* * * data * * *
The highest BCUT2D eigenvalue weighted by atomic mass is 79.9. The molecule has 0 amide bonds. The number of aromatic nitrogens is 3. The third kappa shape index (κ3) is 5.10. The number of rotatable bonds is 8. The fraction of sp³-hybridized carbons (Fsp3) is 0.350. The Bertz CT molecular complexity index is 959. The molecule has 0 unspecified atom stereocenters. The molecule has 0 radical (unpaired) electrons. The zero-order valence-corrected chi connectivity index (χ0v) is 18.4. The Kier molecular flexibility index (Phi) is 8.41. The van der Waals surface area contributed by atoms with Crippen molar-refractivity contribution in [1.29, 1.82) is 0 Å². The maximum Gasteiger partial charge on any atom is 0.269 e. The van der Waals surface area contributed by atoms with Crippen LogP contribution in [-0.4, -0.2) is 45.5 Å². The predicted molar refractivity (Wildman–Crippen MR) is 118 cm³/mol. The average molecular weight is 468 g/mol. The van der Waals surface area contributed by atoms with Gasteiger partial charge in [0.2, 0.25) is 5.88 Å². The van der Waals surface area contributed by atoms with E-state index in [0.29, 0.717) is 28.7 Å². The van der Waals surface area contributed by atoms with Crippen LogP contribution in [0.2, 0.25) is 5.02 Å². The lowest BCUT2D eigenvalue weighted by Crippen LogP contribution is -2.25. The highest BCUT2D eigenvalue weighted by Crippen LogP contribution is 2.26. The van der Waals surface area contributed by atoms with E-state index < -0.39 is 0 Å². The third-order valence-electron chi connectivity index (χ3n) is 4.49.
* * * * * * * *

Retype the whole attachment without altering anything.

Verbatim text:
The highest BCUT2D eigenvalue weighted by atomic mass is 79.9. The molecule has 0 amide bonds. The number of aromatic nitrogens is 3. The third kappa shape index (κ3) is 5.10. The number of rotatable bonds is 8. The fraction of sp³-hybridized carbons (Fsp3) is 0.350. The Bertz CT molecular complexity index is 959. The molecule has 0 unspecified atom stereocenters. The molecule has 0 radical (unpaired) electrons. The zero-order valence-corrected chi connectivity index (χ0v) is 18.4. The Kier molecular flexibility index (Phi) is 8.41. The van der Waals surface area contributed by atoms with Crippen molar-refractivity contribution in [1.29, 1.82) is 0 Å². The maximum Gasteiger partial charge on any atom is 0.269 e. The van der Waals surface area contributed by atoms with Crippen LogP contribution in [-0.4, -0.2) is 45.5 Å². The predicted molar refractivity (Wildman–Crippen MR) is 118 cm³/mol. The average molecular weight is 468 g/mol. The van der Waals surface area contributed by atoms with Gasteiger partial charge in [0.2, 0.25) is 5.88 Å². The van der Waals surface area contributed by atoms with E-state index in [0.29, 0.717) is 28.7 Å². The van der Waals surface area contributed by atoms with Crippen LogP contribution in [0.2, 0.25) is 5.02 Å². The lowest BCUT2D eigenvalue weighted by Crippen LogP contribution is -2.25. The highest BCUT2D eigenvalue weighted by Crippen LogP contribution is 2.26. The van der Waals surface area contributed by atoms with E-state index < -0.39 is 0 Å². The third-order valence-electron chi connectivity index (χ3n) is 4.49.